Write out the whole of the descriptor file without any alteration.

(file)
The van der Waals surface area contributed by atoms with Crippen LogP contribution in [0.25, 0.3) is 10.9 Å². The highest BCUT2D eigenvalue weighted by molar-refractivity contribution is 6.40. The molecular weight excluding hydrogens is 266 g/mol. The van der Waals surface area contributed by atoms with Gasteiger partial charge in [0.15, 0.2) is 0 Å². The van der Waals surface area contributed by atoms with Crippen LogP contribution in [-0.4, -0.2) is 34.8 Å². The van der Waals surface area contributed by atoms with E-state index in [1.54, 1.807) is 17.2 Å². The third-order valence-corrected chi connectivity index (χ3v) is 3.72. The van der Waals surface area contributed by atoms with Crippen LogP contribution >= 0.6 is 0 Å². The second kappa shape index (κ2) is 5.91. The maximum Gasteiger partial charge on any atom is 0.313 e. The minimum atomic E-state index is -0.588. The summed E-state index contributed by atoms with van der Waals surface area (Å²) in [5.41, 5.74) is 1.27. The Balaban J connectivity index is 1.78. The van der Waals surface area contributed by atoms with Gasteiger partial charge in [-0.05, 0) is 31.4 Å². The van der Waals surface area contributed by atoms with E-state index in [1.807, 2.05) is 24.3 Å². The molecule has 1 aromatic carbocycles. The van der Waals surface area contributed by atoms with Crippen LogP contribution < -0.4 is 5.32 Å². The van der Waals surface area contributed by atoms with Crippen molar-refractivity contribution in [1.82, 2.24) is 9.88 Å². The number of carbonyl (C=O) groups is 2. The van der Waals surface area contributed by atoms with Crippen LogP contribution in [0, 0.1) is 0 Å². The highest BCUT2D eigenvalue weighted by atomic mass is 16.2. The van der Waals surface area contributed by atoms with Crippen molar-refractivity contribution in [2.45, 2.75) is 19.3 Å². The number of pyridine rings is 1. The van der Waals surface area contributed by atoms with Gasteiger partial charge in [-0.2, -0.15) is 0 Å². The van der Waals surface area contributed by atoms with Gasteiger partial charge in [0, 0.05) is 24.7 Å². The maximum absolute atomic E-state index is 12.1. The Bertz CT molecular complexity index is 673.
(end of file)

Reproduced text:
The van der Waals surface area contributed by atoms with Crippen LogP contribution in [0.25, 0.3) is 10.9 Å². The highest BCUT2D eigenvalue weighted by molar-refractivity contribution is 6.40. The molecular weight excluding hydrogens is 266 g/mol. The van der Waals surface area contributed by atoms with Gasteiger partial charge in [0.15, 0.2) is 0 Å². The van der Waals surface area contributed by atoms with Crippen LogP contribution in [-0.4, -0.2) is 34.8 Å². The van der Waals surface area contributed by atoms with E-state index in [1.54, 1.807) is 17.2 Å². The third-order valence-corrected chi connectivity index (χ3v) is 3.72. The van der Waals surface area contributed by atoms with Crippen LogP contribution >= 0.6 is 0 Å². The second kappa shape index (κ2) is 5.91. The maximum Gasteiger partial charge on any atom is 0.313 e. The minimum atomic E-state index is -0.588. The summed E-state index contributed by atoms with van der Waals surface area (Å²) in [5.41, 5.74) is 1.27. The Balaban J connectivity index is 1.78. The van der Waals surface area contributed by atoms with Gasteiger partial charge in [-0.05, 0) is 31.4 Å². The van der Waals surface area contributed by atoms with E-state index in [1.807, 2.05) is 24.3 Å². The molecule has 1 aromatic carbocycles. The van der Waals surface area contributed by atoms with Crippen LogP contribution < -0.4 is 5.32 Å². The van der Waals surface area contributed by atoms with Crippen molar-refractivity contribution in [1.82, 2.24) is 9.88 Å². The number of carbonyl (C=O) groups is 2. The van der Waals surface area contributed by atoms with Crippen LogP contribution in [0, 0.1) is 0 Å². The highest BCUT2D eigenvalue weighted by atomic mass is 16.2. The van der Waals surface area contributed by atoms with Crippen molar-refractivity contribution in [2.45, 2.75) is 19.3 Å². The number of pyridine rings is 1. The van der Waals surface area contributed by atoms with Gasteiger partial charge in [-0.2, -0.15) is 0 Å². The van der Waals surface area contributed by atoms with Gasteiger partial charge in [0, 0.05) is 24.7 Å². The maximum absolute atomic E-state index is 12.1. The Bertz CT molecular complexity index is 673.